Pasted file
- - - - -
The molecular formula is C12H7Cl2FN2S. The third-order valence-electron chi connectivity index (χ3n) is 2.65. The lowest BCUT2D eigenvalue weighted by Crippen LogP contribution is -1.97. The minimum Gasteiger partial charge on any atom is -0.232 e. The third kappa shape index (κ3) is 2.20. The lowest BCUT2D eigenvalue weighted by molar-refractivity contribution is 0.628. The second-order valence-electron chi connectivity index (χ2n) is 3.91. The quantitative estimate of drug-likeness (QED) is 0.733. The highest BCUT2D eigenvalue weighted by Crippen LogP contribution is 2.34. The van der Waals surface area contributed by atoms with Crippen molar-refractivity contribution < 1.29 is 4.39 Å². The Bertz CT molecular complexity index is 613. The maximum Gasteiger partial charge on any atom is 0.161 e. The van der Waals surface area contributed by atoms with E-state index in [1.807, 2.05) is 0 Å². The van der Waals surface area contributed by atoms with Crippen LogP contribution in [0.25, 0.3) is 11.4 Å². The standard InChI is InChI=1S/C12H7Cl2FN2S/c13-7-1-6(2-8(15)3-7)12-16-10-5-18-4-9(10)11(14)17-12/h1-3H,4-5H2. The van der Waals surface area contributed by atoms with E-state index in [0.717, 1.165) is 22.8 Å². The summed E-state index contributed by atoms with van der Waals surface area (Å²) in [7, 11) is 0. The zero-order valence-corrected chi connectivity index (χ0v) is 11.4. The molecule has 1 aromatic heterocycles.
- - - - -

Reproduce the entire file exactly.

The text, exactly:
The molecular formula is C12H7Cl2FN2S. The third-order valence-electron chi connectivity index (χ3n) is 2.65. The lowest BCUT2D eigenvalue weighted by Crippen LogP contribution is -1.97. The minimum Gasteiger partial charge on any atom is -0.232 e. The third kappa shape index (κ3) is 2.20. The lowest BCUT2D eigenvalue weighted by molar-refractivity contribution is 0.628. The second-order valence-electron chi connectivity index (χ2n) is 3.91. The quantitative estimate of drug-likeness (QED) is 0.733. The highest BCUT2D eigenvalue weighted by Crippen LogP contribution is 2.34. The van der Waals surface area contributed by atoms with Crippen molar-refractivity contribution < 1.29 is 4.39 Å². The Bertz CT molecular complexity index is 613. The maximum Gasteiger partial charge on any atom is 0.161 e. The van der Waals surface area contributed by atoms with E-state index in [1.807, 2.05) is 0 Å². The van der Waals surface area contributed by atoms with Crippen LogP contribution in [0.25, 0.3) is 11.4 Å². The standard InChI is InChI=1S/C12H7Cl2FN2S/c13-7-1-6(2-8(15)3-7)12-16-10-5-18-4-9(10)11(14)17-12/h1-3H,4-5H2. The van der Waals surface area contributed by atoms with E-state index in [0.717, 1.165) is 22.8 Å². The summed E-state index contributed by atoms with van der Waals surface area (Å²) in [7, 11) is 0. The zero-order valence-corrected chi connectivity index (χ0v) is 11.4. The molecule has 1 aromatic heterocycles.